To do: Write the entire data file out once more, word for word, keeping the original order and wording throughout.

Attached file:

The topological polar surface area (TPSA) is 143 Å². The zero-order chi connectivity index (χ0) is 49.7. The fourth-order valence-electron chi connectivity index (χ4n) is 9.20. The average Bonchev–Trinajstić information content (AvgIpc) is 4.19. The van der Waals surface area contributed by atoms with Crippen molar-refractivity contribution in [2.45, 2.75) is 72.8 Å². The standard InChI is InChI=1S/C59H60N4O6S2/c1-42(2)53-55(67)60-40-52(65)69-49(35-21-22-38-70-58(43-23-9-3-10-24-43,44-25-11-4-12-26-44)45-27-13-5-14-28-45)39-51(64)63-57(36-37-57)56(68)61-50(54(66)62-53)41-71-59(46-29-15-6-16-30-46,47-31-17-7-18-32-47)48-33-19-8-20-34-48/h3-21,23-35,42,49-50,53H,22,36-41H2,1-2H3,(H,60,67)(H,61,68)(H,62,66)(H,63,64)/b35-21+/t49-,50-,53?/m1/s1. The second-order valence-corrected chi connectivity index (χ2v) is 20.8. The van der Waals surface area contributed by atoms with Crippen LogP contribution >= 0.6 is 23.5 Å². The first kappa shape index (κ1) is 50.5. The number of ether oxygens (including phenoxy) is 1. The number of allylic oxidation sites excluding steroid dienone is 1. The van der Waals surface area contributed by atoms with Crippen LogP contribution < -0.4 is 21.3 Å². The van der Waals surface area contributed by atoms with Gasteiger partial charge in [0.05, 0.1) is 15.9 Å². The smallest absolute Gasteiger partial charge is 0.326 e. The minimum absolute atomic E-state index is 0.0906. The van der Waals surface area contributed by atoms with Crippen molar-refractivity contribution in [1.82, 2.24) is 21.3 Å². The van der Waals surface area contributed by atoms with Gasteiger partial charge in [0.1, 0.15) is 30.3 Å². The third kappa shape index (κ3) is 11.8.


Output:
The topological polar surface area (TPSA) is 143 Å². The zero-order chi connectivity index (χ0) is 49.7. The fourth-order valence-electron chi connectivity index (χ4n) is 9.20. The average Bonchev–Trinajstić information content (AvgIpc) is 4.19. The van der Waals surface area contributed by atoms with Crippen molar-refractivity contribution in [2.45, 2.75) is 72.8 Å². The standard InChI is InChI=1S/C59H60N4O6S2/c1-42(2)53-55(67)60-40-52(65)69-49(35-21-22-38-70-58(43-23-9-3-10-24-43,44-25-11-4-12-26-44)45-27-13-5-14-28-45)39-51(64)63-57(36-37-57)56(68)61-50(54(66)62-53)41-71-59(46-29-15-6-16-30-46,47-31-17-7-18-32-47)48-33-19-8-20-34-48/h3-21,23-35,42,49-50,53H,22,36-41H2,1-2H3,(H,60,67)(H,61,68)(H,62,66)(H,63,64)/b35-21+/t49-,50-,53?/m1/s1. The second-order valence-corrected chi connectivity index (χ2v) is 20.8. The van der Waals surface area contributed by atoms with Crippen LogP contribution >= 0.6 is 23.5 Å². The first kappa shape index (κ1) is 50.5. The number of ether oxygens (including phenoxy) is 1. The number of allylic oxidation sites excluding steroid dienone is 1. The van der Waals surface area contributed by atoms with Crippen LogP contribution < -0.4 is 21.3 Å². The van der Waals surface area contributed by atoms with Gasteiger partial charge in [0.05, 0.1) is 15.9 Å². The smallest absolute Gasteiger partial charge is 0.326 e. The minimum absolute atomic E-state index is 0.0906. The van der Waals surface area contributed by atoms with Crippen molar-refractivity contribution in [1.82, 2.24) is 21.3 Å². The van der Waals surface area contributed by atoms with Gasteiger partial charge in [0.1, 0.15) is 30.3 Å². The third kappa shape index (κ3) is 11.8.